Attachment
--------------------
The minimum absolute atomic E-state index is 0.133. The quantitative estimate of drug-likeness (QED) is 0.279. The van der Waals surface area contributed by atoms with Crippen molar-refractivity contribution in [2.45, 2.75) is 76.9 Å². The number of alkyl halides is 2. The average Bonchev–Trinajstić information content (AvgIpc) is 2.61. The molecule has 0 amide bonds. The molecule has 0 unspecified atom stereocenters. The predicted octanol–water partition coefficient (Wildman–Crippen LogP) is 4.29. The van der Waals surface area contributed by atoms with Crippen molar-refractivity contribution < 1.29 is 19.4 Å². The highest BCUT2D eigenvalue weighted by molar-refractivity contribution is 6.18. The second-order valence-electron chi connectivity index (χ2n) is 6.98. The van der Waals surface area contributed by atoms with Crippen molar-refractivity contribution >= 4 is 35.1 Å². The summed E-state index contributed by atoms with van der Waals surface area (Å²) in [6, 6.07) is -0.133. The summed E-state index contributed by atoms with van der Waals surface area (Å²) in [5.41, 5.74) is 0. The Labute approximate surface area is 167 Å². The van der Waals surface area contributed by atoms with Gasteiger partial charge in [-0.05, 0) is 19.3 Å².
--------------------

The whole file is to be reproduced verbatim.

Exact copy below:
The minimum absolute atomic E-state index is 0.133. The quantitative estimate of drug-likeness (QED) is 0.279. The van der Waals surface area contributed by atoms with Crippen molar-refractivity contribution in [2.45, 2.75) is 76.9 Å². The number of alkyl halides is 2. The average Bonchev–Trinajstić information content (AvgIpc) is 2.61. The molecule has 0 amide bonds. The molecule has 0 unspecified atom stereocenters. The predicted octanol–water partition coefficient (Wildman–Crippen LogP) is 4.29. The van der Waals surface area contributed by atoms with Crippen molar-refractivity contribution < 1.29 is 19.4 Å². The highest BCUT2D eigenvalue weighted by molar-refractivity contribution is 6.18. The second-order valence-electron chi connectivity index (χ2n) is 6.98. The van der Waals surface area contributed by atoms with Crippen molar-refractivity contribution >= 4 is 35.1 Å². The summed E-state index contributed by atoms with van der Waals surface area (Å²) in [6, 6.07) is -0.133. The summed E-state index contributed by atoms with van der Waals surface area (Å²) in [5.41, 5.74) is 0. The Labute approximate surface area is 167 Å². The van der Waals surface area contributed by atoms with Gasteiger partial charge in [-0.05, 0) is 19.3 Å².